About

New Zealander by nationality, High School Teacher by profession, teaching both Japanese and English in a private school in Japan.

Have returned to Japan after a 16 year stint away. I lived here for 10 years from 1987 through to 1997. Now it’s 2015 and I’ve been back for almost 4 years. I am reasonably fluent in Japanese and have numerous Japanese friends most of whom are not terribly Japanese.

With age apparently comes wisdom. I am not sure I know and understand Japan any better than in my younger days. I have come to the conclusion my wisdom is in the realization that the more I know from a linguistic point of
view the less I actually understand about the Japanese people and their way of thinking.

When I started this blog my aim was to share my confusion and bafflement over things Japanese, have the odd rant and vent some pent up gaijin frustration while having a bit of a laugh, at my own expense more likely than not.

That is still happening but as I have learnt more about blogging, explored other people’s blogs and taken up some of the photo challenges I found my blog growing and sprouting branches. It now seems to have morphed into

  1. My Japan observations / bafflement
  2. My Japanese outings.
  3. A retrospective look on my travels until I manage to catch up!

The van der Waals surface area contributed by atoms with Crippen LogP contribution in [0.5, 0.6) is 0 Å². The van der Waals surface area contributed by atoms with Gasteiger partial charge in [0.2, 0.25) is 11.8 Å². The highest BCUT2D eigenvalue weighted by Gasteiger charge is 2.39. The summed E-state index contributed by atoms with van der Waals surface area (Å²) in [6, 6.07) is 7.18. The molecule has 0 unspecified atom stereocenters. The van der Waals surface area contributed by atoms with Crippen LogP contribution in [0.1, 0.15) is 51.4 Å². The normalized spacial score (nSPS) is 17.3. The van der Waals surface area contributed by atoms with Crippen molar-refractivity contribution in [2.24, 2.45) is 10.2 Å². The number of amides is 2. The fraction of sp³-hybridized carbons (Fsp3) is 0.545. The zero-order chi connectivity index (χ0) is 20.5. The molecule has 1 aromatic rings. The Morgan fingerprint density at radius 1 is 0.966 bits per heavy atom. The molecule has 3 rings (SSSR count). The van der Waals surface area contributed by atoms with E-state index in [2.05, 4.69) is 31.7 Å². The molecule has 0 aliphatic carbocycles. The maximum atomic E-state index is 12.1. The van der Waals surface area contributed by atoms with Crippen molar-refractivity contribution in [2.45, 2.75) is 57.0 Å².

4. Blogging challenges
  5. My own weekly challenge, I hope you will join in and share a post!

I hope you will continue to drop by and I look forward to checking out your blog!

Yoroshiku Onegai shimasuimages (1)

Leanne

77 responses to “About

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  3. Hi Leanne,
    I came across your blog from this week’s photo challenge. It is so amazing to read your stories of your NZ home and Japan and I think you are so smart to master the language. I went to a few classes to learn Japanese a long time ago but got nowhere. I am now addicted to watching Korean dramas and love the way the Koreans speak but I haven’t learned to speak Korean yet other than a few words.
    Anyway, ya, just love your blog.
    Cheers, Jess, Little Borneo Girl.

    Liked by 1 person

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  6. Saw your lovely response to Arpita on Writing 101 — and arrived here. How lovely your blog looks, and how fascinating your life sounds! I look forward to reading more about your experiences as an English teacher in Japan (having just finished seventeen years as an Indian teaching Middle School English to a bunch of affluent white Americans here in the US, I feel delighted to see another cross-cultural teacher on WP!)

    Liked by 1 person

  7. Great to find your blog through Writing101! I got interested in Japan in an unconventional way I guess, through Nintendo gaming! I’ve even tried my hand at some Japanese games in Katakana/ Hiragana. Learned the signs, but that doesn’t by no way means I know what they say. But I have fun painstakingly trying to translate them!